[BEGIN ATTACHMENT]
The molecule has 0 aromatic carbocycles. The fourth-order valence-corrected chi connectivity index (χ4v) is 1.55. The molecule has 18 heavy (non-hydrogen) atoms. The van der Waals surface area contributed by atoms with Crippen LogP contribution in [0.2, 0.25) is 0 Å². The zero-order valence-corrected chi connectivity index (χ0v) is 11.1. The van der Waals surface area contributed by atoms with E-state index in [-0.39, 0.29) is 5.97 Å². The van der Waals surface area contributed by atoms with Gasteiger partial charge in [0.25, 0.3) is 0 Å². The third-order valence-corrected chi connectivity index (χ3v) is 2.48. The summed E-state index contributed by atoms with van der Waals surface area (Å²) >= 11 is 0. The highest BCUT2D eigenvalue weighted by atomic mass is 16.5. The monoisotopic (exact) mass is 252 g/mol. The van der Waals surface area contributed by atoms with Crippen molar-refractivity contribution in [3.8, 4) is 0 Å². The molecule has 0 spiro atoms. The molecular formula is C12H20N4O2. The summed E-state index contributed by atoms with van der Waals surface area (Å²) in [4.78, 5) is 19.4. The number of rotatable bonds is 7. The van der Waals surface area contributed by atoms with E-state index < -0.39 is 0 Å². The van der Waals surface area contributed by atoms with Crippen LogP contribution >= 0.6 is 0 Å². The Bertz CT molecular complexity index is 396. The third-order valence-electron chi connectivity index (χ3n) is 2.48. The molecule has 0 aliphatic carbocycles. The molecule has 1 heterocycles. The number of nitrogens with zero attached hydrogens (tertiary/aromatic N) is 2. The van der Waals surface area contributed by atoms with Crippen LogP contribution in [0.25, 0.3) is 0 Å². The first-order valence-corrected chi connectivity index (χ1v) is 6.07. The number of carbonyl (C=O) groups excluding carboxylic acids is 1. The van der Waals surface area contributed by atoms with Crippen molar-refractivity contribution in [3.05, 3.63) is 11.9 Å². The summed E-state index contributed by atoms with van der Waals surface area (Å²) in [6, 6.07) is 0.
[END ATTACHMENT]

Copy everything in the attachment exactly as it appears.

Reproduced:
The molecule has 0 aromatic carbocycles. The fourth-order valence-corrected chi connectivity index (χ4v) is 1.55. The molecule has 18 heavy (non-hydrogen) atoms. The van der Waals surface area contributed by atoms with Crippen LogP contribution in [0.2, 0.25) is 0 Å². The zero-order valence-corrected chi connectivity index (χ0v) is 11.1. The van der Waals surface area contributed by atoms with E-state index in [-0.39, 0.29) is 5.97 Å². The van der Waals surface area contributed by atoms with Gasteiger partial charge in [0.25, 0.3) is 0 Å². The third-order valence-corrected chi connectivity index (χ3v) is 2.48. The summed E-state index contributed by atoms with van der Waals surface area (Å²) >= 11 is 0. The highest BCUT2D eigenvalue weighted by atomic mass is 16.5. The monoisotopic (exact) mass is 252 g/mol. The van der Waals surface area contributed by atoms with Crippen molar-refractivity contribution in [3.8, 4) is 0 Å². The molecule has 0 spiro atoms. The molecular formula is C12H20N4O2. The summed E-state index contributed by atoms with van der Waals surface area (Å²) in [4.78, 5) is 19.4. The number of rotatable bonds is 7. The van der Waals surface area contributed by atoms with E-state index < -0.39 is 0 Å². The van der Waals surface area contributed by atoms with Crippen LogP contribution >= 0.6 is 0 Å². The Bertz CT molecular complexity index is 396. The third-order valence-electron chi connectivity index (χ3n) is 2.48. The molecule has 0 aliphatic carbocycles. The molecule has 1 heterocycles. The number of nitrogens with zero attached hydrogens (tertiary/aromatic N) is 2. The van der Waals surface area contributed by atoms with Crippen LogP contribution in [0.25, 0.3) is 0 Å². The first-order valence-corrected chi connectivity index (χ1v) is 6.07. The number of carbonyl (C=O) groups excluding carboxylic acids is 1. The van der Waals surface area contributed by atoms with Crippen molar-refractivity contribution in [3.05, 3.63) is 11.9 Å². The summed E-state index contributed by atoms with van der Waals surface area (Å²) in [6, 6.07) is 0.